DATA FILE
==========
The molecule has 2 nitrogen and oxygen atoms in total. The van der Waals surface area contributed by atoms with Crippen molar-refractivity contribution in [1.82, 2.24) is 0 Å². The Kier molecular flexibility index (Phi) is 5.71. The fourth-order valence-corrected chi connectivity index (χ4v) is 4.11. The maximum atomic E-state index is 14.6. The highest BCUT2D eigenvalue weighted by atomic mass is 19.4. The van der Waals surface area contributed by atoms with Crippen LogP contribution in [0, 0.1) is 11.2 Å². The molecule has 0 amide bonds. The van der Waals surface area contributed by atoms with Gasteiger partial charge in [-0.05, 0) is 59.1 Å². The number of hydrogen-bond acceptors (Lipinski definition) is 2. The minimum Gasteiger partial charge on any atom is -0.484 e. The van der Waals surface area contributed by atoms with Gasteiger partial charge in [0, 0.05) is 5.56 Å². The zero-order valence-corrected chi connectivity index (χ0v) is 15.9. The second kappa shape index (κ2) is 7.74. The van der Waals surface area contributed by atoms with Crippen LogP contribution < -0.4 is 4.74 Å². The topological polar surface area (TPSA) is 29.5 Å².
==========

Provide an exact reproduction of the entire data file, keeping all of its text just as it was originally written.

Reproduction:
The molecule has 2 nitrogen and oxygen atoms in total. The van der Waals surface area contributed by atoms with Crippen molar-refractivity contribution in [1.82, 2.24) is 0 Å². The Kier molecular flexibility index (Phi) is 5.71. The fourth-order valence-corrected chi connectivity index (χ4v) is 4.11. The maximum atomic E-state index is 14.6. The highest BCUT2D eigenvalue weighted by atomic mass is 19.4. The van der Waals surface area contributed by atoms with Crippen LogP contribution in [0, 0.1) is 11.2 Å². The molecule has 0 amide bonds. The van der Waals surface area contributed by atoms with Gasteiger partial charge in [-0.05, 0) is 59.1 Å². The number of hydrogen-bond acceptors (Lipinski definition) is 2. The minimum Gasteiger partial charge on any atom is -0.484 e. The van der Waals surface area contributed by atoms with Gasteiger partial charge in [0, 0.05) is 5.56 Å². The zero-order valence-corrected chi connectivity index (χ0v) is 15.9. The second kappa shape index (κ2) is 7.74. The van der Waals surface area contributed by atoms with Crippen LogP contribution < -0.4 is 4.74 Å². The topological polar surface area (TPSA) is 29.5 Å².